We heard that you’ll be working again with playwright Royce Vavrek, collaborating on an opera based on the Roman emperor Caligula. How did you both choose the subject? Any initial thoughts on this new project?

This is in a very early stage—the research stage.  I have been interested in writing a Caligula opera since I took Bright Sheng’s opera writing class at the University of Michigan. Initially I wanted to base it around Camus’ Caligula.  Now I would rather make something more unusual.  I want to incorporate my use of microtonality, kulintang, and neurotic (psychotic?) opera characters in this opera. The opera will comment on universal themes of anxiety, power and existence.  What do you do when you have absolute power? To what extent do we have free will? What is the purpose of morality?

For your Residency at Bloomingdale School of Music, you’ll be writing a requiem for the JACK Quartet and soprano Martha Cluver. Could you describe this project?

A little over a year ago, my sister-in-law passed away from a sudden aneurism. She was my age.  I immediately decided that I had to make a kind of musical offering to commemorate her life.  Since then, I have been in talks with JACK and soprano Martha Cluver.  The idea is to make a requiem which is intimate and personal, not grandiose at all.  I am still trying to find the right texts and format, but I like the idea of using some of the Latin Requiem texts interspersed with poems from various sources.  Musically this will combine my vocal writing that I have focused on with the operas, and the instrumental music of the type I used in dopamine.  I would eventually like to make a web video so that people can see and hear the piece from wherever they are.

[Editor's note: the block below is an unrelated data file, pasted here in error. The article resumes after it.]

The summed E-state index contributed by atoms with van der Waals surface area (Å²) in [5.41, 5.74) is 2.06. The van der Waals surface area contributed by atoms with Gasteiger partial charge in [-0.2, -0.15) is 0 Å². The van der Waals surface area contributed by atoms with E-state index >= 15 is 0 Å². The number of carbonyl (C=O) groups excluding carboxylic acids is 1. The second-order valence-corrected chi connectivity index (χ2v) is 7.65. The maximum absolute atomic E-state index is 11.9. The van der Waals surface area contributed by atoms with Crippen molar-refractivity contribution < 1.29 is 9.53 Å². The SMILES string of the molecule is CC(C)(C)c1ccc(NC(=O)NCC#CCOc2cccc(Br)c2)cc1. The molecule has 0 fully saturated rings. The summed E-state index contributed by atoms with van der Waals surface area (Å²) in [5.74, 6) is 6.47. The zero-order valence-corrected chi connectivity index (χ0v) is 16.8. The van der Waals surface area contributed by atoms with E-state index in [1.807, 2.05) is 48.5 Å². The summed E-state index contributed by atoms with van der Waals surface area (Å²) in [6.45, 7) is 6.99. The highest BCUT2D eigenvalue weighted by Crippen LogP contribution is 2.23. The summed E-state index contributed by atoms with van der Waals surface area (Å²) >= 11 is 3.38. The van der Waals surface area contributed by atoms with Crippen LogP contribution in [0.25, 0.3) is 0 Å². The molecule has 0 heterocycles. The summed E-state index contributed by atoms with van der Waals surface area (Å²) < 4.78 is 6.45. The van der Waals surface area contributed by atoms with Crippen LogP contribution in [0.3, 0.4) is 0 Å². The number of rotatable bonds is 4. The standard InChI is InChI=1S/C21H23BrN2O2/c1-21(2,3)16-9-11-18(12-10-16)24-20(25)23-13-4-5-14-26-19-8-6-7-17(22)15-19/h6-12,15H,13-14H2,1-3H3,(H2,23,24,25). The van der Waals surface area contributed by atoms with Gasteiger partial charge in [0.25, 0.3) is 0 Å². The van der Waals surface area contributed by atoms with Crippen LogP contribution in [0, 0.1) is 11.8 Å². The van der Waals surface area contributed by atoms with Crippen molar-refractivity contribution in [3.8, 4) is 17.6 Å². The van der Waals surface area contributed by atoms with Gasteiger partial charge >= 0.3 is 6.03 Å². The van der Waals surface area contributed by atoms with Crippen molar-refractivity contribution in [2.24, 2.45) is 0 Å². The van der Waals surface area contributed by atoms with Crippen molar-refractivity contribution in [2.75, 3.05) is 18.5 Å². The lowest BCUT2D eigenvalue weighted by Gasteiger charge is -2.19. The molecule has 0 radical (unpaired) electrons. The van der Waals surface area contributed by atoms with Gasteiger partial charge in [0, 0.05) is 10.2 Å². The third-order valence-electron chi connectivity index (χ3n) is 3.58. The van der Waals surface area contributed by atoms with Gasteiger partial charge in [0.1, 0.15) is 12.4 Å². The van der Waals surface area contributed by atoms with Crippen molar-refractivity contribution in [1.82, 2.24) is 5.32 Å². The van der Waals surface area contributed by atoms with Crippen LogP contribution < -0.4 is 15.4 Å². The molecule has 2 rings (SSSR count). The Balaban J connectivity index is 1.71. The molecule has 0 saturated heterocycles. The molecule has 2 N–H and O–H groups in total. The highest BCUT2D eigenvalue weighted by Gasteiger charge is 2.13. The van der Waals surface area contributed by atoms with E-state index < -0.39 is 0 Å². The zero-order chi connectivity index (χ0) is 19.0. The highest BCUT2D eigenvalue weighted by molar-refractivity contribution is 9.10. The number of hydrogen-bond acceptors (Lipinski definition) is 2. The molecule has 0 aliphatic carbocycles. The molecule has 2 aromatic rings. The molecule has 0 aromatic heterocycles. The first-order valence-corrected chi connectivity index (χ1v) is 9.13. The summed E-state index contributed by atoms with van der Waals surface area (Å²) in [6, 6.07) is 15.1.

You’re also a new dad – more congrats! Do you play your music to the baby? And if you could, how would you describe your music to the baby?

Thanks! The baby was already attending concerts in the womb. He kicked to the sounds of percussion. I have mostly been playing him Katy Perry and Rameau harpsichord pieces. I can’t imagine what he thinks.  When he was being driven back from the hospital we were listening to Black Sabbath.  I want him to understand tempo and rhythm, at least for now. I try to play him music with a pulse.

What is next on the horizon for you?

Other than the aforementioned projects (Hilary Hahn, Maren of Vardø, Buried Alive, the requiem, and Caligula) I would like to make an electronic piece based on sounds from inside the piano. When I was in Hawaii, I recorded a catalogue of samples as raw material.  My plan is to make a collection of short pieces with the island theme. Each piece will be an island—its own little world, with its own rules.  Each piece will be titled after an actual island.  That is all I have so far, but I think this could be a really fun project and a new direction for my music.